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Have I fallen prey to identity theft?

Reviewing credit reports and billing statements are first steps to find fraud

By

Let's Talk Credit
Let's Talk Credit columnist Jane E. McNamara
Jane E. McNamara is president and chief executive officer of GreenPath Debt Solutions, a nationwide, not-for-profit, providing financial literacy through consumer education and counseling for more than 50 years. For financial literacy tips and assistance visit GreenPath on Facebook or YouTube.
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Question for the CreditCards.com expert

Dear Let's Talk Credit,
How do I find out if someone is using credit in my name without my knowing? -- Carolyn

Answer for the CreditCards.com expert

Dear Carolyn,
Most creditors report account activity to the three major credit bureaus. I recommend that you obtain copies of your credit reports from Equifax, Experian and TransUnion through AnnualCreditReport.com (you are entitled to one free report per year from each of the bureaus). Review your reports for any accounts that you do not recognize, as well as your billing statements for fraudulent charges on your existing accounts.

Should you discover any accounts on your credit report that you did not open, contact the credit bureau that issued the report and let it know you are an identity theft victim and would like to place an initial fraud alert on your credit report. That bureau is required to communicate your request to the other two bureaus. The fraud alert will require that your identity be verified before issuing new credit in your name.

Next, you will need to create an identity theft report. Fill out and print the Identity Theft Affidavit on the Federal Trade Commission website. Take the form and report the identity theft to the police. You will be given a copy of the police report once it is reported. The affidavit and completed police report are required by the credit reporting bureaus to remove the fraudulent account from your credit report.

Clearing up an identity theft issue can be a long and cumbersome journey. You will need to contact any business that opened a fraudulent account and send them your identity theft report. Remember to keep good records, including business contacts and dates you sent documentation to prove your identity was stolen.

Sometimes, the person who steals your identity and causes you financial hardship is a family member. Keep in mind that if you report the theft to the police, your family member may be arrested for the crime.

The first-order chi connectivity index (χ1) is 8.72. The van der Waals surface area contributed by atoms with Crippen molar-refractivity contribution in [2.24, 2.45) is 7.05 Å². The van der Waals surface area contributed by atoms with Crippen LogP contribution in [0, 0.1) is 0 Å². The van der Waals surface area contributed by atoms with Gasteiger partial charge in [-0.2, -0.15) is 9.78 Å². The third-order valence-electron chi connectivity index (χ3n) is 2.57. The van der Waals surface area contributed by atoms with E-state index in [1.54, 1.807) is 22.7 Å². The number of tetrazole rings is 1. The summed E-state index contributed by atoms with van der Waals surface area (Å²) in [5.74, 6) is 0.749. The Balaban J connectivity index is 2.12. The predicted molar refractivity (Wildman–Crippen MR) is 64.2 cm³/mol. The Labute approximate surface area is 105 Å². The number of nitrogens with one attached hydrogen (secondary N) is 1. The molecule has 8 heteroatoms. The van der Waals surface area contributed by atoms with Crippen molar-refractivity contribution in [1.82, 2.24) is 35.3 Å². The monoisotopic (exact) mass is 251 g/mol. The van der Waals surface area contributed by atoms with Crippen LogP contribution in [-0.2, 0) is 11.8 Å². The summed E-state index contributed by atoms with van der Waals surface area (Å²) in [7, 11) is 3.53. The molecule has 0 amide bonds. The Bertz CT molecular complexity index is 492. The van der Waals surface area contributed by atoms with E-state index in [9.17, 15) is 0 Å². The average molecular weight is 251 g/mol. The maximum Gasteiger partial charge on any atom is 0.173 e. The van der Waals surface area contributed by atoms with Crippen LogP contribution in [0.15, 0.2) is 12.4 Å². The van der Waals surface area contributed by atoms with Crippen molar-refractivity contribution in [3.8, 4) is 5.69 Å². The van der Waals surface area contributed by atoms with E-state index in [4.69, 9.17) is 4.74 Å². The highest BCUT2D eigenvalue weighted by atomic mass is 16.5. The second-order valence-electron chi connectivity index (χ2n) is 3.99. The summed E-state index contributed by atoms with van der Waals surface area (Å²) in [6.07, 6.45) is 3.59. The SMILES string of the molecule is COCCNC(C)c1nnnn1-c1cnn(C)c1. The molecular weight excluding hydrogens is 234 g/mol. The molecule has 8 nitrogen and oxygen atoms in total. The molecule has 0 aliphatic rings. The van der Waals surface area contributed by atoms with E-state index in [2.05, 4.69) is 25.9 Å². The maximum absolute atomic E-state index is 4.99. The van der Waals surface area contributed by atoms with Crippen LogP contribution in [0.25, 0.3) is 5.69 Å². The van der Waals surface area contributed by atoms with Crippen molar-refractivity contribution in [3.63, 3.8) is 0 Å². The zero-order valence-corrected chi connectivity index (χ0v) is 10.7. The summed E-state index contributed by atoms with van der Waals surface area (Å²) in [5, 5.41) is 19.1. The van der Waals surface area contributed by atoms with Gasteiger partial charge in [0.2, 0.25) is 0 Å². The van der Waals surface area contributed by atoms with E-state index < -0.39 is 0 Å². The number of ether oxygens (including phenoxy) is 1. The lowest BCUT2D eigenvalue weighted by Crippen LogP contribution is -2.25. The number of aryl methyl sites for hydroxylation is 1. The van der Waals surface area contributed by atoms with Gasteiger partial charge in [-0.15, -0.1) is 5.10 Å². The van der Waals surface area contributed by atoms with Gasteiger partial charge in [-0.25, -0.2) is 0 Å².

If you believe that your personal identification information may have been compromised, but you don't see any unfamiliar accounts on your credit report, you have the option to place a freeze on your credit report. A credit freeze prevents anyone from receiving a copy of your credit report, including potential lenders.

To place a credit freeze, you must contact each of the three bureaus and make the request. In some states you will be charged a fee to place the freeze or to lift the freeze. Contact your state attorney general's office and ask what fees are allowed in your state. Remember that if you need to apply for new credit or view your credit report during the freeze, you will have to request that the freeze be lifted.

Let's keep talking!

See related: 10 things you should know about identity theft, Parents stealing kids' identities, Credit report anatomy: How to read, understand reports

Meet CreditCards.com's reader Q&A experts
Vexed by a personal finance problem? CreditCards.com's Q&A experts answer questions from readers every weekday. Ask a question, or click on any expert to see their previous answers.
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"New Frugal You"
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"To Her Credit"
Tony Mecia, Cashing In columnist Tony Mecia,
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Barry Paperno, Speaking of Credit columnist Barry Paperno,
"Speaking of Credit"
Elaine Pofeldt, Your Business Credit columnist Elaine Pofeldt,
"Your Business Credit"
Erica Sandberg, Opening Credits columnist Erica Sandberg,
"Opening Credits"

Published: August 1, 2013


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